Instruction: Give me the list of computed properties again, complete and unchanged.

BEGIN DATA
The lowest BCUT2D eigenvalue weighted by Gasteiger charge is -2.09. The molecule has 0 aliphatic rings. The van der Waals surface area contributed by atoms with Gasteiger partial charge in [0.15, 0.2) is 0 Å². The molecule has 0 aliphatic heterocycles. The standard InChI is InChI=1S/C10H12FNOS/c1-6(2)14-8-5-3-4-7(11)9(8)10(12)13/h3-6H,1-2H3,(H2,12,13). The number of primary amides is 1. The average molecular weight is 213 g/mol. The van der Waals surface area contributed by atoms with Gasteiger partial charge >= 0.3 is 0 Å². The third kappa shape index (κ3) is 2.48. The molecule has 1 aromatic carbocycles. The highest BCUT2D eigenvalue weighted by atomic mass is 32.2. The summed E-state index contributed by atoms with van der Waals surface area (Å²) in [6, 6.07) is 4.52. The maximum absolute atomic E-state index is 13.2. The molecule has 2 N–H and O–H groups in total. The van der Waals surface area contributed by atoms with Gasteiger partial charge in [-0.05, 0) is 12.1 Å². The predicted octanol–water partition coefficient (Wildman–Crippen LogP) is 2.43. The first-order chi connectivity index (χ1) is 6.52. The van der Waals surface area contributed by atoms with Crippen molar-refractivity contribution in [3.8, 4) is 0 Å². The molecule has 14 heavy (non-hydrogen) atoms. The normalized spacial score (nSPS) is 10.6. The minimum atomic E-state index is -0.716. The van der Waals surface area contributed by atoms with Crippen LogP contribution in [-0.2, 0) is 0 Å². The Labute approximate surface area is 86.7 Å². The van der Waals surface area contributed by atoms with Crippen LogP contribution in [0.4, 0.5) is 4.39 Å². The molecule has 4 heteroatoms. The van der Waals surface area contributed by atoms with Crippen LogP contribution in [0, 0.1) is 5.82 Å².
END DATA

The lowest BCUT2D eigenvalue weighted by Gasteiger charge is -2.09. The molecule has 0 aliphatic rings. The van der Waals surface area contributed by atoms with Gasteiger partial charge in [0.15, 0.2) is 0 Å². The molecule has 0 aliphatic heterocycles. The standard InChI is InChI=1S/C10H12FNOS/c1-6(2)14-8-5-3-4-7(11)9(8)10(12)13/h3-6H,1-2H3,(H2,12,13). The number of primary amides is 1. The average molecular weight is 213 g/mol. The van der Waals surface area contributed by atoms with Gasteiger partial charge >= 0.3 is 0 Å². The third kappa shape index (κ3) is 2.48. The molecule has 1 aromatic carbocycles. The highest BCUT2D eigenvalue weighted by atomic mass is 32.2. The summed E-state index contributed by atoms with van der Waals surface area (Å²) in [6, 6.07) is 4.52. The maximum absolute atomic E-state index is 13.2. The molecule has 2 N–H and O–H groups in total. The van der Waals surface area contributed by atoms with Gasteiger partial charge in [-0.05, 0) is 12.1 Å². The predicted octanol–water partition coefficient (Wildman–Crippen LogP) is 2.43. The first-order chi connectivity index (χ1) is 6.52. The van der Waals surface area contributed by atoms with Crippen molar-refractivity contribution in [3.8, 4) is 0 Å². The molecule has 14 heavy (non-hydrogen) atoms. The normalized spacial score (nSPS) is 10.6. The minimum atomic E-state index is -0.716. The van der Waals surface area contributed by atoms with Crippen LogP contribution in [-0.2, 0) is 0 Å². The Labute approximate surface area is 86.7 Å². The van der Waals surface area contributed by atoms with Crippen LogP contribution in [0.4, 0.5) is 4.39 Å². The molecule has 4 heteroatoms. The van der Waals surface area contributed by atoms with Crippen LogP contribution in [0, 0.1) is 5.82 Å².